Article published: Saturday, July 28th 2012
Legends, one of the city’s major alternative LGBTQ venues and once home to the famous Northern Soul club Twisted Wheel, is to be demolished to make way for a hotel.
Plans to tear down the building in favour of a 330-bed ‘Motel One’ chain hotel will now go ahead after councillors and planning officers approved the scheme at a town hall meeting yesterday.
Northern Soul lovers, members of the LGBTQ community and city centre councillor Kevin Peel had joined a campaign to save the club.
Supporters argued Legends was a vital part of Manchester’s cultural life due to both its musical heritage and as an alternative to what some “Reclaim the Scene” campaigners see as an increasingly commercial and homogenised Canal Street. As the Twisted Wheel the club brought huge American acts to the UK including Ike and Tina Turner, John Lee Hooker and Edwin Starr.
Developers had previously considered keeping the basement area of the club, but rejected the idea on the grounds it would not be “compatible with the hotel use on the site”.
One club goer, Jack Broadbent, reacted with anger at the decision to allow permission for the development. “If there was one council in Great Britain that wouldn’t have put finance first I’d have hoped it’d be Manchester” he told the planning committee, and claimed scepticism at the need for further hotel spaces in the area.
Officers acknowledged that as the birth place of Northern Soul the Twisted Wheel “yields communal value associated with its perceived identity and social interaction”, adding that “in recent years the social value of the club complex has changed as a result of the focus on gay and lesbian club nights”.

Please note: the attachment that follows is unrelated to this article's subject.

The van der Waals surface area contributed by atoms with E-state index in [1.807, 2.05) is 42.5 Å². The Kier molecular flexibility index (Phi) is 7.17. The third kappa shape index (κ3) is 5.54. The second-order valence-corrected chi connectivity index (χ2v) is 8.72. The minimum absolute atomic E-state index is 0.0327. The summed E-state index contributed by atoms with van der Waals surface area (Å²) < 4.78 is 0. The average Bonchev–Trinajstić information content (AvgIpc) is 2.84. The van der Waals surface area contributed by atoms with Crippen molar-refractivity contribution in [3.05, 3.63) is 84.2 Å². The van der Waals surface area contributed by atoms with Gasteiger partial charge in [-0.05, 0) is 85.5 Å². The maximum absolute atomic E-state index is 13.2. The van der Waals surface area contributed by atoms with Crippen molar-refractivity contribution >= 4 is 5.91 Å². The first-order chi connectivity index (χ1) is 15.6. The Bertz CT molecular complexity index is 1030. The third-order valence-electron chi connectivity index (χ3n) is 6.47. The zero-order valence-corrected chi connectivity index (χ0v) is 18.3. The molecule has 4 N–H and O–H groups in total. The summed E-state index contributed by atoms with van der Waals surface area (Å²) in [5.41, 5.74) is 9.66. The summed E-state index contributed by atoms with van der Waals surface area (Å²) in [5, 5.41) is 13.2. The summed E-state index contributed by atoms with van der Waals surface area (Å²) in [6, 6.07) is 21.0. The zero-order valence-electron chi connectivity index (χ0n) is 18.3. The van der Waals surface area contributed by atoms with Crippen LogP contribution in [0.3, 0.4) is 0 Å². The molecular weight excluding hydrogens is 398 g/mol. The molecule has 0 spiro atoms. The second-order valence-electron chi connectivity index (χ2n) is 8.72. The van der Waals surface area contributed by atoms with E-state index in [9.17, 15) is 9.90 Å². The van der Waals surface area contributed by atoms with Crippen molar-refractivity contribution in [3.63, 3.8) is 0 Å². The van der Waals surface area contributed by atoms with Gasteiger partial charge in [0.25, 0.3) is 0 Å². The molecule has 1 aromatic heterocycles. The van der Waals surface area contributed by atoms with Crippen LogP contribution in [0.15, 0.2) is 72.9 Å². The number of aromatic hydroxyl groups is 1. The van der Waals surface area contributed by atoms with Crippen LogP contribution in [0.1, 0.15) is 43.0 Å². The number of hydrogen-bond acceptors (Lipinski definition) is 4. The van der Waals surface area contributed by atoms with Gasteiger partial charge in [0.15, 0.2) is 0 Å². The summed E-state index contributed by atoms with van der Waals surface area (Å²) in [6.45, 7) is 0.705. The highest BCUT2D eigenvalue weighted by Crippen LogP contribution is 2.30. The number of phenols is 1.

The council’s planning committee supported the demolition on the grounds that the £25m – £30m scheme would “provide essential tourism infrastructure in the city centre” and receive 120,000 stays each year. Officers also argued the project would provide jobs and reinforce the “high quality regeneration and development that has already taken place in Piccadilly Place”.
Piccadilly Place is an adjoining “mixed use” hotel and office site owned by American private equity giants the Carlyle Group. The complex includes 300,000 square feet of grade A office space, of which 180,000 is available to let according to the area’s website. The development also enjoys a form of public subsidy through two existing public sector tenants, Transport for Greater Manchester and the NHS Strategic Health Authority.
The committee noted that the heritage values of Legends were “not considered to be of sufficient special interest to warrant statutory designation of the buildings”. A bid to grant the building listed status was rejected by the government on the grounds that it did not “possess special architectural interest within a national context”.
An advisory body to the council’s planning panel raised further concerns over demolishing “a good quality group of Victorian buildings” in favour of extending the prevalence of “over dominant, high-rise buildings” in the area near Piccadilly train station.
English Heritage also opposed the development on the grounds that the 14-story hotel would cause “substantial harm to the setting” of the nearby London Road Fire Station, a grade II listed building. Planning officers claimed the hotel would act as an “understated foil” in comparison to the Fire Station’s “sheer architectural scale” and “dominance” of the surrounding area.
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